Dixon is hoping Google's battle with the government reminds people to be careful how they interact with search engines. "When you are looking at that blank search box, you should remember that what you fill can come back to haunt you unless you take precautions," she said.

Traditional Knowledge: Intellectual Property to be Protected?

(Comtex Global News Via Thomson Dialog NewsEdge)
WASHINGTON, Jan 19,2006
(U.S. Newswire via COMTEX)

In advance of next week's Conventionon Biological Diversity (CBD) in Spain, the Institute for PolicyInnovation (IPI) hosted a policy luncheon yesterday to explore some of the issues at stake in the debate over "traditional knowledge."

Event host Dr. Merrill Matthews, resident scholar at IPI, opened the conference by noting that traditional knowledge (TK) "raises new questions about what is and isn't intellectual property."

Doug Neumann, senior conservation officer with the U.S. StateDepartment, explained that the U.S. is against patent disclosure (i.e. requiring patent applicants to disclose the origin of genetic resources in inventions) in part because it affects product development. "The big question is how we get any sort of TK protective systems andIPR (intellectual property rights) systems to work in harmony so that they minimize any grey areas," Neumann said. "We believe the WorldIntellectual Property Organization (WIPO) has the technical expertise to look at these issues rather than the CBD, which is more environmentally focused."

Presenting the NGO perspective, David Waskow, international program director for Friends of the Earth, pointed out, "There are many folks who would agree with (the US') view. Where they would differ with the US in practice is that the US has often pressed in trade agreements for countries to adopt certain kinds of intellectual property protection in ways that limit the ability of those national governments to in fact put the kinds of protections they would like to see in place."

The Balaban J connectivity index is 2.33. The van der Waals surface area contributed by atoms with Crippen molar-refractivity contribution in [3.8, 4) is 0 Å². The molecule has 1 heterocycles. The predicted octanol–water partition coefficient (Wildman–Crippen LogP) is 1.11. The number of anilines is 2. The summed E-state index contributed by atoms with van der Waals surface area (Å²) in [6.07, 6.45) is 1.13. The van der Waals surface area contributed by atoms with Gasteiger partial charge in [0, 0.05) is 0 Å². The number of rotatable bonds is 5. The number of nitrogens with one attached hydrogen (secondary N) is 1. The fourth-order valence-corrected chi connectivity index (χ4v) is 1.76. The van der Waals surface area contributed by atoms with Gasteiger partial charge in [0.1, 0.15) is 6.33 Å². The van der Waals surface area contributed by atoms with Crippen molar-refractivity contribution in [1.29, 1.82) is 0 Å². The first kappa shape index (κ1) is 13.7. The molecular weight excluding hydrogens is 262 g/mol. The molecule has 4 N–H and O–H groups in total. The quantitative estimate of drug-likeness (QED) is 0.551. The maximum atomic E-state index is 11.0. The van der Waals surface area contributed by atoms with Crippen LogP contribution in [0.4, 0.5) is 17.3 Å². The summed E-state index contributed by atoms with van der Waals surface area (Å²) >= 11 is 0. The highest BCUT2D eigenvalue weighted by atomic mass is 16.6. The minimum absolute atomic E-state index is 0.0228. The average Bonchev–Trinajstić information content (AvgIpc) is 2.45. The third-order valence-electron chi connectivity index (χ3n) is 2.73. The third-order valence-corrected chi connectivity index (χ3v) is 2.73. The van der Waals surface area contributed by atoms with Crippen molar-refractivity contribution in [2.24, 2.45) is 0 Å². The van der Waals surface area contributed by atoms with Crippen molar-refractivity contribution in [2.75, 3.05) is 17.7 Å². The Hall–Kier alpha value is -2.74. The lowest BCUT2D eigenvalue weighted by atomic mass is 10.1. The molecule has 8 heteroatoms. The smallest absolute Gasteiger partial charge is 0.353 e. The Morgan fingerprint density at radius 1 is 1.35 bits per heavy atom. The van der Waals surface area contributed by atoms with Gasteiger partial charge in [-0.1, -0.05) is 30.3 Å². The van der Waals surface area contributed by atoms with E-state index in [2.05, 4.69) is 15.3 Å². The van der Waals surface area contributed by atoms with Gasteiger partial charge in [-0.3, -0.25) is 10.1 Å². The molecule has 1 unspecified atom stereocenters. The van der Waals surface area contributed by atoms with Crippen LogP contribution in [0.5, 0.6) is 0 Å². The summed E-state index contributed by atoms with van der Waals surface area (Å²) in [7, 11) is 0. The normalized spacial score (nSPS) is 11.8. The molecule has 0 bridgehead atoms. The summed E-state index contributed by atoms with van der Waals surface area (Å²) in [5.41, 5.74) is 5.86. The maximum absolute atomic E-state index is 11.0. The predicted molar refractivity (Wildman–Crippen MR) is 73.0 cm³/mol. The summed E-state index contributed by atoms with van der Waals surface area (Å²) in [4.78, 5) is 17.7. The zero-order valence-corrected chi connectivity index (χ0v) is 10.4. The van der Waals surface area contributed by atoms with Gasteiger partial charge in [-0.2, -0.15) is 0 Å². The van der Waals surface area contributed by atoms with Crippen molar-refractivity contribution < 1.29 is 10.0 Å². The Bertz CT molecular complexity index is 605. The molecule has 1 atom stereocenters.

Dr. Ananda Chakrabarty, professor at the University of Illinois College of Medicine and born in India, pointed out that the success ofIndia's recent economic growth is tied to its product patents. "Now that India has signed the TRIPS agreement ... there is a great opportunity for countries like India -- (including) China, Brazil and other developing countries -- to accept the fact that the future looks good. They will be able to generate new products to bring to the worldmarket." The conference did not seek to resolve all of the issues raised by traditional knowledge and intellectual property, but it did set the stage for future dialogue.

The Institute for Policy Innovation is an independent think tank basedout of Dallas, Texas.
Sonia Blumstein of the Institute for Policy Innovation

Patently Aggressive

Forgent Networks sues software giants for patent infringement. Is it protecting inventors--or driving a stake through the heart of innovation?
From: Issue 102 January 2006 Page 79
By: Jennifer Reingold

It's a gorgeous sun-soaked day in southwest Austin. At a generic glassoffice building in a random corporate park, the indoor waterfall gushes amerry greeting. In the light-filled boardroom of Forgent Networks, CEODick Snyder, a trim, freckled man with a broad smile, puts out a friendly hand.

It sure doesn't seem like the gates of hell. But for a lot of people in the software industry, this is Hades, and the seemingly mild-mannered Snyder is the three-headed dog at its door. That's because Forgent, which used to be an enterprise software company, has a new and quite profitable business strategy: Sue, sue, sue, and when all else fails, sue again. Forgent holds patents, the most significant of which, Patent No. 4,698,672--fondly known as just '672--is allegedly being violated by virtually every company that has ever used JPEG image compression, from camera manufacturers to software designers to cell-phone makers.

In the three years since Forgent decided there was more gold in subpoenas than in software, the company has collected a staggering $105 million inlicensing fees from the likes of Sanyo, Sony, and 48 other companies. Many of those that haven't paid up--a panoply of household names includingMicrosoft, Google, IBM, and Hewlett-Packard--have found themselves part ofa massive, 41-company lawsuit that will begin proceedings later this year.Forgent has filed another suit covering a different patent related to the digital video recorder against 15 major companies including Time Warnerand Comcast; that will go to court in 2007.